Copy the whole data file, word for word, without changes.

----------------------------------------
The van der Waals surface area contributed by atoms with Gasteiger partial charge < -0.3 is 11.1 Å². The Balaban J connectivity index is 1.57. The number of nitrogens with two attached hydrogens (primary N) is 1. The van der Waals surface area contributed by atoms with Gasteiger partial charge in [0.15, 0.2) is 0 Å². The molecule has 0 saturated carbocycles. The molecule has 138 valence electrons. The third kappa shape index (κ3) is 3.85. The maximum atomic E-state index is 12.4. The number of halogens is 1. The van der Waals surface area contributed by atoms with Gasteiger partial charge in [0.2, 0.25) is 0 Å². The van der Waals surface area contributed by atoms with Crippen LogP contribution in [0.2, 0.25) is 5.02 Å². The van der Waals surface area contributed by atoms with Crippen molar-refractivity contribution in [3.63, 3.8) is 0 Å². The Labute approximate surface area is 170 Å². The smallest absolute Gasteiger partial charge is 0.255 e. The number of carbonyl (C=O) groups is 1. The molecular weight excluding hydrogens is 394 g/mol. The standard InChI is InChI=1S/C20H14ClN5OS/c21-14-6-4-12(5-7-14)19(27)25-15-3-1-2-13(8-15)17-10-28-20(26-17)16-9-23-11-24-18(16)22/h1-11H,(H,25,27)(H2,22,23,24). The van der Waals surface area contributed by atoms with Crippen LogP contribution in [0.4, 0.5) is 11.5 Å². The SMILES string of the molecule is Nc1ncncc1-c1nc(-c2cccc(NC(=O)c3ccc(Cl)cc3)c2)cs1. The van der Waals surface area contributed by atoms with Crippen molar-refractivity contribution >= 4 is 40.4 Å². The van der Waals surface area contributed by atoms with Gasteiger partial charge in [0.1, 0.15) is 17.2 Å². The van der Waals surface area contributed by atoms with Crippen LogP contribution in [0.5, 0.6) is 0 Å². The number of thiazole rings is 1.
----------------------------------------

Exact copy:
The van der Waals surface area contributed by atoms with Gasteiger partial charge < -0.3 is 11.1 Å². The Balaban J connectivity index is 1.57. The number of nitrogens with two attached hydrogens (primary N) is 1. The van der Waals surface area contributed by atoms with Gasteiger partial charge in [0.15, 0.2) is 0 Å². The molecule has 0 saturated carbocycles. The molecule has 138 valence electrons. The third kappa shape index (κ3) is 3.85. The maximum atomic E-state index is 12.4. The number of halogens is 1. The van der Waals surface area contributed by atoms with Gasteiger partial charge in [0.2, 0.25) is 0 Å². The van der Waals surface area contributed by atoms with Crippen LogP contribution in [0.2, 0.25) is 5.02 Å². The van der Waals surface area contributed by atoms with Crippen molar-refractivity contribution in [3.63, 3.8) is 0 Å². The Labute approximate surface area is 170 Å². The smallest absolute Gasteiger partial charge is 0.255 e. The number of carbonyl (C=O) groups is 1. The molecular weight excluding hydrogens is 394 g/mol. The standard InChI is InChI=1S/C20H14ClN5OS/c21-14-6-4-12(5-7-14)19(27)25-15-3-1-2-13(8-15)17-10-28-20(26-17)16-9-23-11-24-18(16)22/h1-11H,(H,25,27)(H2,22,23,24). The van der Waals surface area contributed by atoms with Crippen LogP contribution in [0.4, 0.5) is 11.5 Å². The SMILES string of the molecule is Nc1ncncc1-c1nc(-c2cccc(NC(=O)c3ccc(Cl)cc3)c2)cs1. The van der Waals surface area contributed by atoms with Crippen molar-refractivity contribution >= 4 is 40.4 Å². The van der Waals surface area contributed by atoms with Gasteiger partial charge in [0.1, 0.15) is 17.2 Å². The van der Waals surface area contributed by atoms with Crippen LogP contribution in [0.5, 0.6) is 0 Å². The number of thiazole rings is 1.